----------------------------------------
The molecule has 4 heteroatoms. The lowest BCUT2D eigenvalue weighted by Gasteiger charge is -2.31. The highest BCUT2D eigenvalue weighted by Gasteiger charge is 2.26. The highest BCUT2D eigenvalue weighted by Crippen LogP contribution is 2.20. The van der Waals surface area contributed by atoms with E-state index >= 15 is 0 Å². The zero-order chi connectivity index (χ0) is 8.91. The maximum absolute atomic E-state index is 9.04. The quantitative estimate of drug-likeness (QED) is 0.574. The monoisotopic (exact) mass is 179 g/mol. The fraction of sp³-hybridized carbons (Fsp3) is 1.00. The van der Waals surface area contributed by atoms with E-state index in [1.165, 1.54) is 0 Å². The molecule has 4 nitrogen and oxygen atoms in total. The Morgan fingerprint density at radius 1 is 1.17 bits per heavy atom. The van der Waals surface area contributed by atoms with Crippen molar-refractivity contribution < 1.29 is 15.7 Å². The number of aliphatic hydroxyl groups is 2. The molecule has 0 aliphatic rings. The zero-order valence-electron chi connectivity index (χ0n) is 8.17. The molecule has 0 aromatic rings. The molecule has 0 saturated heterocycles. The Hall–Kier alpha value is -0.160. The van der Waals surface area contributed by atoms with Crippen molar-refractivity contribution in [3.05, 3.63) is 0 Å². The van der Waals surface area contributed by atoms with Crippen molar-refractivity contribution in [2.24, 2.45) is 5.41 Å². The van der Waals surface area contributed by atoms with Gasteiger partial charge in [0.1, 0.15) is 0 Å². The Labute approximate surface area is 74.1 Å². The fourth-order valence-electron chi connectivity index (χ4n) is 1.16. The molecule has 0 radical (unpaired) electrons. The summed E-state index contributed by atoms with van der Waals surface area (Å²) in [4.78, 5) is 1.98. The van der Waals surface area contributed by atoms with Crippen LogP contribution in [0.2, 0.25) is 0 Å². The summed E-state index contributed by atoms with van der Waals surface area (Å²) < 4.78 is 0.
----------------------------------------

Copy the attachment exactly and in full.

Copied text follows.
The molecule has 4 heteroatoms. The lowest BCUT2D eigenvalue weighted by Gasteiger charge is -2.31. The highest BCUT2D eigenvalue weighted by Gasteiger charge is 2.26. The highest BCUT2D eigenvalue weighted by Crippen LogP contribution is 2.20. The van der Waals surface area contributed by atoms with E-state index >= 15 is 0 Å². The zero-order chi connectivity index (χ0) is 8.91. The maximum absolute atomic E-state index is 9.04. The quantitative estimate of drug-likeness (QED) is 0.574. The monoisotopic (exact) mass is 179 g/mol. The fraction of sp³-hybridized carbons (Fsp3) is 1.00. The van der Waals surface area contributed by atoms with E-state index in [1.165, 1.54) is 0 Å². The molecule has 4 nitrogen and oxygen atoms in total. The Morgan fingerprint density at radius 1 is 1.17 bits per heavy atom. The van der Waals surface area contributed by atoms with Crippen molar-refractivity contribution < 1.29 is 15.7 Å². The number of aliphatic hydroxyl groups is 2. The molecule has 0 aliphatic rings. The zero-order valence-electron chi connectivity index (χ0n) is 8.17. The molecule has 0 aromatic rings. The molecule has 0 saturated heterocycles. The Hall–Kier alpha value is -0.160. The van der Waals surface area contributed by atoms with Crippen molar-refractivity contribution in [3.05, 3.63) is 0 Å². The van der Waals surface area contributed by atoms with Crippen molar-refractivity contribution in [2.24, 2.45) is 5.41 Å². The van der Waals surface area contributed by atoms with Gasteiger partial charge in [0.1, 0.15) is 0 Å². The Labute approximate surface area is 74.1 Å². The fourth-order valence-electron chi connectivity index (χ4n) is 1.16. The molecule has 0 radical (unpaired) electrons. The summed E-state index contributed by atoms with van der Waals surface area (Å²) in [4.78, 5) is 1.98. The van der Waals surface area contributed by atoms with Crippen LogP contribution in [0.2, 0.25) is 0 Å². The summed E-state index contributed by atoms with van der Waals surface area (Å²) < 4.78 is 0.